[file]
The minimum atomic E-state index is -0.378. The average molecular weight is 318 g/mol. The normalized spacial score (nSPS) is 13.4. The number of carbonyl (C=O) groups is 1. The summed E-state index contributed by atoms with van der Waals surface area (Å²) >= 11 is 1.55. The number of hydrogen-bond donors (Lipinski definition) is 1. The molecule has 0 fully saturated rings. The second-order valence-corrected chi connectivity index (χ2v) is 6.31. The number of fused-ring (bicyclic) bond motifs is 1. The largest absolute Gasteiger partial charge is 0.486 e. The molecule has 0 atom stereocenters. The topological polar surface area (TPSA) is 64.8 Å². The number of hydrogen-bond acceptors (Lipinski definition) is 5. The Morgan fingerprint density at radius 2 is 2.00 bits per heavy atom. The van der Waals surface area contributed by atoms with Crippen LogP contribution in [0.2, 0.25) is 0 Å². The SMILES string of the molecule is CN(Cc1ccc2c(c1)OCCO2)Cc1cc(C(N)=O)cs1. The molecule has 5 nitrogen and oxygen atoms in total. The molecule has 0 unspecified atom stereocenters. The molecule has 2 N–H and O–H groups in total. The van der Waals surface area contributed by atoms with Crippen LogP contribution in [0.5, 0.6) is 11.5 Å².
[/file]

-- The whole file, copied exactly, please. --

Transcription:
The minimum atomic E-state index is -0.378. The average molecular weight is 318 g/mol. The normalized spacial score (nSPS) is 13.4. The number of carbonyl (C=O) groups is 1. The summed E-state index contributed by atoms with van der Waals surface area (Å²) >= 11 is 1.55. The number of hydrogen-bond donors (Lipinski definition) is 1. The molecule has 0 fully saturated rings. The second-order valence-corrected chi connectivity index (χ2v) is 6.31. The number of fused-ring (bicyclic) bond motifs is 1. The largest absolute Gasteiger partial charge is 0.486 e. The molecule has 0 atom stereocenters. The topological polar surface area (TPSA) is 64.8 Å². The number of hydrogen-bond acceptors (Lipinski definition) is 5. The Morgan fingerprint density at radius 2 is 2.00 bits per heavy atom. The van der Waals surface area contributed by atoms with Crippen LogP contribution in [0.2, 0.25) is 0 Å². The SMILES string of the molecule is CN(Cc1ccc2c(c1)OCCO2)Cc1cc(C(N)=O)cs1. The molecule has 5 nitrogen and oxygen atoms in total. The molecule has 0 unspecified atom stereocenters. The molecule has 2 N–H and O–H groups in total. The van der Waals surface area contributed by atoms with Crippen LogP contribution in [0.5, 0.6) is 11.5 Å².